You've got this causality mixed up in your head to run the wrong direction. It was Dick and W's close ties with the oil companies, long perceived, rightly or wrongly, as the great evil of our nation, that was a prime cause of distrust and fear towards W and Dick in the first place.

gphawk89 7 years, 3 months ago

That being said, the oil companies have realized by now that the public will still buy gas at the current price levels, so what incentive do they have to lower it?

mom_of_three 7 years, 3 months ago

Never been much of an economics student, but I thought gas prices went up because the costs to make it went up. If so, why did they make such a large profit?

jayhawklawrence 7 years, 3 months ago

Do we really believe that President Bush, a Texas oilman born and bred, and Dick Cheney, former CEO of Halliburton are doing everything in their power to end our dependence on foreign oil or decrease our usage of oil?

We are seeing the results before our eyes.

Did Ford and GM make gas guzzling cars because that is what the public wanted? They say it was because of market studies. Toyota also studies the market and now they are one of the leaders by producing and marketing cars with better gas mileage. Honda is also there.

It is time to stop running with the Lemmings and stop believing so much of the rhetoric out there.

inventrix 7 years, 3 months ago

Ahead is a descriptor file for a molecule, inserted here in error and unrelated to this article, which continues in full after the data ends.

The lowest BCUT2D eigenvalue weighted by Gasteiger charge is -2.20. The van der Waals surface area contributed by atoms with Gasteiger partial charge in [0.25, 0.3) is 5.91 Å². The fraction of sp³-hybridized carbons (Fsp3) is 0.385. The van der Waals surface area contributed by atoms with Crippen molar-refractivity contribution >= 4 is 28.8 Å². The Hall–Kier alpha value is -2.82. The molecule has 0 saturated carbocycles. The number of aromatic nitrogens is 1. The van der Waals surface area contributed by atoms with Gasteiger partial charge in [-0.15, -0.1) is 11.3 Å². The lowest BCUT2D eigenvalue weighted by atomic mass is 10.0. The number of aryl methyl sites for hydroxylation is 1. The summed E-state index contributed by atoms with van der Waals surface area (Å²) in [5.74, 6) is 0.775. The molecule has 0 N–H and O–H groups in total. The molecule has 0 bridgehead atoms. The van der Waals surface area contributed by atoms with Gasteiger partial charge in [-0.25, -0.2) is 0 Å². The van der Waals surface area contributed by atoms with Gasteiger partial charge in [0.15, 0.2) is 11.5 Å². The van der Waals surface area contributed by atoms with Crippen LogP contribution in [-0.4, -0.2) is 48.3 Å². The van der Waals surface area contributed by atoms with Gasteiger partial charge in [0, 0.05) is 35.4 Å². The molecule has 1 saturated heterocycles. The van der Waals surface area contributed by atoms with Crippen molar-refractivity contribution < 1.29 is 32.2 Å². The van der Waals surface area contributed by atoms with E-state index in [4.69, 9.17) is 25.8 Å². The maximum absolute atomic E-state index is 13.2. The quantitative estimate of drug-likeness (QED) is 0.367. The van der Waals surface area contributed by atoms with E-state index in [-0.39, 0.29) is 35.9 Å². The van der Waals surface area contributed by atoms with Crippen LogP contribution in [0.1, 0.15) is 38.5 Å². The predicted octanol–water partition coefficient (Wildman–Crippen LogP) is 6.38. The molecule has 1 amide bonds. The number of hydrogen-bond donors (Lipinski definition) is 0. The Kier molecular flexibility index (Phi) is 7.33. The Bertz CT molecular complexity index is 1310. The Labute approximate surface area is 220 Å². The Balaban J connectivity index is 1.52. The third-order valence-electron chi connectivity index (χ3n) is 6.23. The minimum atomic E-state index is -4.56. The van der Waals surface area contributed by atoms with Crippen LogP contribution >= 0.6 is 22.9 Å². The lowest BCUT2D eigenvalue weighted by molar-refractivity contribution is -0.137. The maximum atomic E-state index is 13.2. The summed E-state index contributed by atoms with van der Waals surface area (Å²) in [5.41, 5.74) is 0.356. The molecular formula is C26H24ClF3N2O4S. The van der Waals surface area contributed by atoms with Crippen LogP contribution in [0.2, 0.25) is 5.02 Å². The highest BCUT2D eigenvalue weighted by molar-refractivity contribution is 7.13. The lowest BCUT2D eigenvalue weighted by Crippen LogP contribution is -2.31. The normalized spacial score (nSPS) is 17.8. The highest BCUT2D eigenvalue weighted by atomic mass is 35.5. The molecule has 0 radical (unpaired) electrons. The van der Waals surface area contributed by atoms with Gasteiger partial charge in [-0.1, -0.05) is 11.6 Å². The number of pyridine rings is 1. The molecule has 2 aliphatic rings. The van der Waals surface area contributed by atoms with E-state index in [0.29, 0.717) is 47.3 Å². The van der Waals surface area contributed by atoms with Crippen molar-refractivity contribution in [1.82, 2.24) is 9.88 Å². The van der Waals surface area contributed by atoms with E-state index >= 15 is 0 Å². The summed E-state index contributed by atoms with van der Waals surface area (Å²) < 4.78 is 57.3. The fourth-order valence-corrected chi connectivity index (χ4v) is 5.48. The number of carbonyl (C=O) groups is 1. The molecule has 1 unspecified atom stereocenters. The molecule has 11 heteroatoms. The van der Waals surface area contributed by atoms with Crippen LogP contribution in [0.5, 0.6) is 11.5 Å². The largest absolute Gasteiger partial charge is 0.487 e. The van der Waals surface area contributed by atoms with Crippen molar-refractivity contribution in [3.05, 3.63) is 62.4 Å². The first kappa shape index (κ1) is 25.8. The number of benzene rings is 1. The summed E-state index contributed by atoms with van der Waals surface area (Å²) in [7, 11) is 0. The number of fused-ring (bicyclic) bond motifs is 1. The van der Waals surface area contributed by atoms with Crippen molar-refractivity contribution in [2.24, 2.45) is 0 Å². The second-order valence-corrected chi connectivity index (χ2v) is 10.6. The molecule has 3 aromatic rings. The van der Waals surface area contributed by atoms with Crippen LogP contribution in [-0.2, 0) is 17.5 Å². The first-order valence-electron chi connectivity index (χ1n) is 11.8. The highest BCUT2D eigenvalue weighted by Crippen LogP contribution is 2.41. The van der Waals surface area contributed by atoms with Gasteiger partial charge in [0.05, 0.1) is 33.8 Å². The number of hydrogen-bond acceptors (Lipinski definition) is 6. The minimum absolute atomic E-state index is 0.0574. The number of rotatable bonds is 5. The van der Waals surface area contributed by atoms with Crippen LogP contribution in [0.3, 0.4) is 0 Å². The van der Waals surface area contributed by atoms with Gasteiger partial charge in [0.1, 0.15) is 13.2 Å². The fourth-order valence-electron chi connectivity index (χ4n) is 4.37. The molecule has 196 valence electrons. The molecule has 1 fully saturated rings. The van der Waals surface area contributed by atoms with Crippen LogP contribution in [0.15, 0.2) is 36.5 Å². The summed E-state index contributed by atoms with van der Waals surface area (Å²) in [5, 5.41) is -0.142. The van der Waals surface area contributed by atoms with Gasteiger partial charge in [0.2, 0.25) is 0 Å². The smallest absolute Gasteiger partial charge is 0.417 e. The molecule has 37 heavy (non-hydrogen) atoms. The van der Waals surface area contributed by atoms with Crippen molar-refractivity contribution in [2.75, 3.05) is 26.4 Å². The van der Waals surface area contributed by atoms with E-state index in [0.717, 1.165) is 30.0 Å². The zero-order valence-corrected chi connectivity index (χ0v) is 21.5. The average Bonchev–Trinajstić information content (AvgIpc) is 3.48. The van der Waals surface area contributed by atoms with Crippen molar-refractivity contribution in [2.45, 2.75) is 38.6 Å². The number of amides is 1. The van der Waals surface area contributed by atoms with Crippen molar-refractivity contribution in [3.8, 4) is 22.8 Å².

As a Chemical Engineer I will tell you that these petroleum companies are doing more business today then they have ever done in history, hence the "historic" profits. These companies are certainly not held to the highest safety standards, and they have failed to invest heavily in alternative energy, probably because the government acts as their agent in securing overseas oil. BUT, having more expensive gasoline in America is a truly great thing. I was shocked to hear that the REPUBLICAN plan for a flat tax return for all Americans was rejected. It is the only thing that makes any sense, because it rewards those of us who use bikes/hondas/public transportation, while having a negligible effect on the gas bills of all the idiots out there who buy giant trucks and SUV's. HIGH GAS PRICES ARE NOT YOUR ENEMY, THEY ARE YOUR FRIEND. IT IS THE ONLY WAY TO ENFORCE INVESTMENT IN ALTERNATIVE ENERGY AND GAS-EFFICIENT VEHICLES. WE SHOULD HAVE ENFORCED MANDATORY HIGH PRICES IN THE 70S. Environmentalists know better then to get mad about high gas prices, you should all be upset about Bank of America and JPChase, those Banksters make as much money as Walmart, and all they do is gouge poor people on credit card percentages. There are countless DVD's about this subject: Maxxed Out, The Corporation, and others. And if you haven't read any Noam Chomsky yet - buy his book Failed States today, it will change your perspectives forever, which is about the only hope that Kenya and the third world have at this point. The UN resolution outlining the US' failure to support democracies - that is something truly worth your energy and anger.